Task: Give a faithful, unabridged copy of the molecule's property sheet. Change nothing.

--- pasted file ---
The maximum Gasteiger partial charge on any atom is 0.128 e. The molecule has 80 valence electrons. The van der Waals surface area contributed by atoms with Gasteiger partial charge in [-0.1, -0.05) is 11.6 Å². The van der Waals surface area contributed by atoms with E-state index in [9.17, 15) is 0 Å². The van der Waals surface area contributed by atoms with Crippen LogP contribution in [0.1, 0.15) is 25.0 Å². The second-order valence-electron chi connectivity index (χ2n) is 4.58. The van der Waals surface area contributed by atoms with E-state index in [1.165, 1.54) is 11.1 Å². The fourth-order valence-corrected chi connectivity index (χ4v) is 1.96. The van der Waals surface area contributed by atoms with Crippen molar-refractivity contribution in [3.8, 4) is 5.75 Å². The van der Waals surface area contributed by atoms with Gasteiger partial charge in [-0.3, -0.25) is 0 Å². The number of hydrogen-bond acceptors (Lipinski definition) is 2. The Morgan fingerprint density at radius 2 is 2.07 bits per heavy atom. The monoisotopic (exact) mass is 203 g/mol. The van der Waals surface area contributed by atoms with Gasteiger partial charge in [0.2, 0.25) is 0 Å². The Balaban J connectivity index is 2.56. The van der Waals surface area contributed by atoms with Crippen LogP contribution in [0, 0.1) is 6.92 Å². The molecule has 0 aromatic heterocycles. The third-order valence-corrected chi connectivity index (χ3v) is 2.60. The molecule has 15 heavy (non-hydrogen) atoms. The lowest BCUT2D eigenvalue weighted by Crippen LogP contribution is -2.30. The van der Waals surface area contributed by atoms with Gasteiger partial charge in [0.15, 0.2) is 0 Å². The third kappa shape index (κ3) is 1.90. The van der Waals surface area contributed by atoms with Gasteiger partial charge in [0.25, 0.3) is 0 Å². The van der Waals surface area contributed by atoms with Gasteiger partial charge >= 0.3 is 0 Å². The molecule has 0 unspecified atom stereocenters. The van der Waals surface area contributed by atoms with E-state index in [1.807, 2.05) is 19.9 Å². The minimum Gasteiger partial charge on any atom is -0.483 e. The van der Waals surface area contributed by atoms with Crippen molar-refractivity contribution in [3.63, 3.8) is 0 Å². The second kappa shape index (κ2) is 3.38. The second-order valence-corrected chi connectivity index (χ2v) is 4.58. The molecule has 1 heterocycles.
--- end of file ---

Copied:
The maximum Gasteiger partial charge on any atom is 0.128 e. The molecule has 80 valence electrons. The van der Waals surface area contributed by atoms with Gasteiger partial charge in [-0.1, -0.05) is 11.6 Å². The van der Waals surface area contributed by atoms with E-state index in [9.17, 15) is 0 Å². The van der Waals surface area contributed by atoms with Crippen LogP contribution in [0.1, 0.15) is 25.0 Å². The second-order valence-electron chi connectivity index (χ2n) is 4.58. The van der Waals surface area contributed by atoms with E-state index in [1.165, 1.54) is 11.1 Å². The fourth-order valence-corrected chi connectivity index (χ4v) is 1.96. The van der Waals surface area contributed by atoms with Crippen molar-refractivity contribution in [3.8, 4) is 5.75 Å². The van der Waals surface area contributed by atoms with Gasteiger partial charge in [-0.3, -0.25) is 0 Å². The number of hydrogen-bond acceptors (Lipinski definition) is 2. The Morgan fingerprint density at radius 2 is 2.07 bits per heavy atom. The monoisotopic (exact) mass is 203 g/mol. The van der Waals surface area contributed by atoms with Gasteiger partial charge in [0.2, 0.25) is 0 Å². The Balaban J connectivity index is 2.56. The van der Waals surface area contributed by atoms with Crippen LogP contribution in [0, 0.1) is 6.92 Å². The molecule has 0 aromatic heterocycles. The third-order valence-corrected chi connectivity index (χ3v) is 2.60. The molecule has 15 heavy (non-hydrogen) atoms. The lowest BCUT2D eigenvalue weighted by Crippen LogP contribution is -2.30. The van der Waals surface area contributed by atoms with Gasteiger partial charge in [0.15, 0.2) is 0 Å². The third kappa shape index (κ3) is 1.90. The van der Waals surface area contributed by atoms with Gasteiger partial charge in [0.25, 0.3) is 0 Å². The van der Waals surface area contributed by atoms with Gasteiger partial charge >= 0.3 is 0 Å². The molecule has 0 unspecified atom stereocenters. The van der Waals surface area contributed by atoms with E-state index in [1.807, 2.05) is 19.9 Å². The minimum Gasteiger partial charge on any atom is -0.483 e. The van der Waals surface area contributed by atoms with Crippen molar-refractivity contribution in [3.63, 3.8) is 0 Å². The second kappa shape index (κ2) is 3.38. The second-order valence-corrected chi connectivity index (χ2v) is 4.58. The molecule has 1 heterocycles.